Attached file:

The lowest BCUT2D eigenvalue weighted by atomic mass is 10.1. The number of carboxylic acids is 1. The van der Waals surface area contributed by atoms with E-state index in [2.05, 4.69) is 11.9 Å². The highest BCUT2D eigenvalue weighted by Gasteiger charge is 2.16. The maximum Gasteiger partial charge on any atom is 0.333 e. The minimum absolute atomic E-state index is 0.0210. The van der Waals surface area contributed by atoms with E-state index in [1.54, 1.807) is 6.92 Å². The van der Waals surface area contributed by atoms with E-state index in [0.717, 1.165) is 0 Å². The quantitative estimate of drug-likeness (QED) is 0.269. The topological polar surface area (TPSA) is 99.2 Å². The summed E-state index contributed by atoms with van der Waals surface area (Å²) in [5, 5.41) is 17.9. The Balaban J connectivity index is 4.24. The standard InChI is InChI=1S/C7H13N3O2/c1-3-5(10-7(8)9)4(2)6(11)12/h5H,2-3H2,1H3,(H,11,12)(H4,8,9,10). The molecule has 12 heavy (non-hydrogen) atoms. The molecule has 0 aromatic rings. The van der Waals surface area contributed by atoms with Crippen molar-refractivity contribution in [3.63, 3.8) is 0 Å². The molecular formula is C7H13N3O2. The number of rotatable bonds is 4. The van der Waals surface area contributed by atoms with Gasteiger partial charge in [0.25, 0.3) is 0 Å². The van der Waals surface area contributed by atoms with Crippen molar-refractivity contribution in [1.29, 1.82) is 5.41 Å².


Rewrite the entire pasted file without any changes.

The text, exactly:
The lowest BCUT2D eigenvalue weighted by atomic mass is 10.1. The number of carboxylic acids is 1. The van der Waals surface area contributed by atoms with E-state index in [2.05, 4.69) is 11.9 Å². The highest BCUT2D eigenvalue weighted by Gasteiger charge is 2.16. The maximum Gasteiger partial charge on any atom is 0.333 e. The minimum absolute atomic E-state index is 0.0210. The van der Waals surface area contributed by atoms with E-state index in [1.54, 1.807) is 6.92 Å². The van der Waals surface area contributed by atoms with E-state index in [0.717, 1.165) is 0 Å². The quantitative estimate of drug-likeness (QED) is 0.269. The topological polar surface area (TPSA) is 99.2 Å². The summed E-state index contributed by atoms with van der Waals surface area (Å²) in [5, 5.41) is 17.9. The Balaban J connectivity index is 4.24. The standard InChI is InChI=1S/C7H13N3O2/c1-3-5(10-7(8)9)4(2)6(11)12/h5H,2-3H2,1H3,(H,11,12)(H4,8,9,10). The molecule has 12 heavy (non-hydrogen) atoms. The molecule has 0 aromatic rings. The van der Waals surface area contributed by atoms with Crippen molar-refractivity contribution in [3.63, 3.8) is 0 Å². The molecular formula is C7H13N3O2. The number of rotatable bonds is 4. The van der Waals surface area contributed by atoms with Gasteiger partial charge in [0.25, 0.3) is 0 Å². The van der Waals surface area contributed by atoms with Crippen molar-refractivity contribution in [1.29, 1.82) is 5.41 Å².